- Andre Soares
Alec Guinness movies: Pre-’Star Wars’ Guinness runs the gamut from Dickens’ Fagin to Japanese businessman romancing Rosalind Russell Alec Guinness is Turner Classic Movies’ “Summer Under the Stars” star on Saturday, August 3, 2013. The bad news: No Alec Guinness TCM premieres or lesser-known Guinness movies, e.g., A Run for Your Money, Last Holiday, Malta Story, The Prisoner, Star Wars (kidding). The good news: Alec Guinness movies are always welcome, even when the movies themselves are unworthy of his talents — and there were quite a few of those — or when Guinness forces his characters to fit his persona (instead of the other way around), so that we’re watching Alec Guinness play Alec Guinness playing some role or other, instead of, for instance, a Japanese businessman who happens to be both Star Trek‘s George Takei’s father and Rosalind Russell’s platonic paramour. (TCM schedule: Alec Guiness movies.) (Photo: Alec Guinness ca. »
- Andre Soares
Paging Leslie Knope!
Parks and Rec co-stars Aubrey Plaza (29) and Nick Offerman (43) both have birthdays today and could use a little celebration, Pawnee Parks and Recreation Department-style. On the show, Amy Poehler’s Leslie Knope is famous for creating one-of-a-kind birthday extravaganzas that are a perfect representation of who the person is, what they like and what the hope to be. (For example, a few years back Offerman’s Ron Swanson gets steak, scotch and The Bridge on the River Kwai, which he is able to watch all alone, in peace.)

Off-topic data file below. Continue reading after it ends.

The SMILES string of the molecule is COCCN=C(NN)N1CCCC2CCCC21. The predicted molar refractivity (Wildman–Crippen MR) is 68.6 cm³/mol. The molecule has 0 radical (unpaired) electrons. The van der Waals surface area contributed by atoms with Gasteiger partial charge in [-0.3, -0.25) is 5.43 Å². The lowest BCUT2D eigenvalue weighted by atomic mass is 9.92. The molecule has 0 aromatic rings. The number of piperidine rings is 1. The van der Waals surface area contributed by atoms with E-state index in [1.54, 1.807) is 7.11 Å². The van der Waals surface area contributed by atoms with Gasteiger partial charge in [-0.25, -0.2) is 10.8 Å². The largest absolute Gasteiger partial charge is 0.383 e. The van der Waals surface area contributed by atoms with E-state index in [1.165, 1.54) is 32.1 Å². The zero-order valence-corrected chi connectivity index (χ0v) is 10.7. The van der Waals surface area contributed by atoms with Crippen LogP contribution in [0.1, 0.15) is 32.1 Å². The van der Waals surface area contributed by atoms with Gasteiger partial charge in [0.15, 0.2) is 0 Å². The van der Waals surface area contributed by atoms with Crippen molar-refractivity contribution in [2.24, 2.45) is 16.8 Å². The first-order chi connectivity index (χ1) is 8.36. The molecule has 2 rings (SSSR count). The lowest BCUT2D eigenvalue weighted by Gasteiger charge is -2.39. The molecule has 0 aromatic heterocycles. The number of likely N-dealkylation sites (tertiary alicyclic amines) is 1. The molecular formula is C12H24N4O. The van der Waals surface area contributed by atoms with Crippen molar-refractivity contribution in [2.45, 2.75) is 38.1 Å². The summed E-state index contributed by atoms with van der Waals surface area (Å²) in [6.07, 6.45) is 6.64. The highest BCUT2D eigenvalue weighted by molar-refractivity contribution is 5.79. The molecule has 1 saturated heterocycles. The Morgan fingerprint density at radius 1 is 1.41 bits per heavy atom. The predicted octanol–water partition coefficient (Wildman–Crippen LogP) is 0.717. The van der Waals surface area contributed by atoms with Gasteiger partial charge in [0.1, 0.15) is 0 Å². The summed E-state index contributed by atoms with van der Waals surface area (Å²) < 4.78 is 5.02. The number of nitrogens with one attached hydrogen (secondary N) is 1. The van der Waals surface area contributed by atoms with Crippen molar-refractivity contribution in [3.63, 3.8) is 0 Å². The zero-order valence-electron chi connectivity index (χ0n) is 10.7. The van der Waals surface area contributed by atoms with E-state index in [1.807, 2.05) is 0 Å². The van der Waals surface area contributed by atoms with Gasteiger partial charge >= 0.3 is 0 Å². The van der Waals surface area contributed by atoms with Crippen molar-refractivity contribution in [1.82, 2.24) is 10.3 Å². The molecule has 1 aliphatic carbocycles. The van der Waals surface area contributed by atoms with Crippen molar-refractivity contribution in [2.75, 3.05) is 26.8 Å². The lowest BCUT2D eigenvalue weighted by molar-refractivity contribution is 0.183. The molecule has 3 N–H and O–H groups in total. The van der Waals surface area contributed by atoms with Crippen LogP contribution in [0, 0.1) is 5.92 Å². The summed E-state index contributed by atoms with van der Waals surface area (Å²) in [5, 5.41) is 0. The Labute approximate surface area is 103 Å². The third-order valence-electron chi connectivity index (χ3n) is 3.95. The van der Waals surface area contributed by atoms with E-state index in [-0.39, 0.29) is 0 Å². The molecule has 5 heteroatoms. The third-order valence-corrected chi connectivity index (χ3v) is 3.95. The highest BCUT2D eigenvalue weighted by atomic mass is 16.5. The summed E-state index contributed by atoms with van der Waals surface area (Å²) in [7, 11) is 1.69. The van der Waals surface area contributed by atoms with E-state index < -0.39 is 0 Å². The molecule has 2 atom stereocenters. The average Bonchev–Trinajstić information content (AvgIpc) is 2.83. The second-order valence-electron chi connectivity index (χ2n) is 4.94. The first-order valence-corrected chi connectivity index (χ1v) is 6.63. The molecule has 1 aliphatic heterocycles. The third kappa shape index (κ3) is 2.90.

With the spirit of Leslie Knope in mind, let »
- Erin Strecker
Feature Jules-Pierre Malartre 25 Jun 2013 - 06:31
This year marks the 30th anniversary of the release of Return Of The Jedi. A book on the making of the film is to be released this autumn, and I’m looking forward to delving through the previously little known facts, pictures and artefacts about the movie that author J W Rinzler has discovered while writing the book. I recently unearthed some forgotten Return Of The Jedi lore myself when I packed my things for my upcoming move. Imagine my surprise when, going through some old papers, I came across an interview of Richard Marquand I did back in 1984, barely a year after the release of Return Of The Jedi.
Herzog's films portray humans as frail creatures caught in the gap between an indifferent nature and a punishing God. Ahead of the UK release of As Joshua Oppenheimer's The Act of Killing, which Herzog executive produced, Michael Newton celebrates a unique world view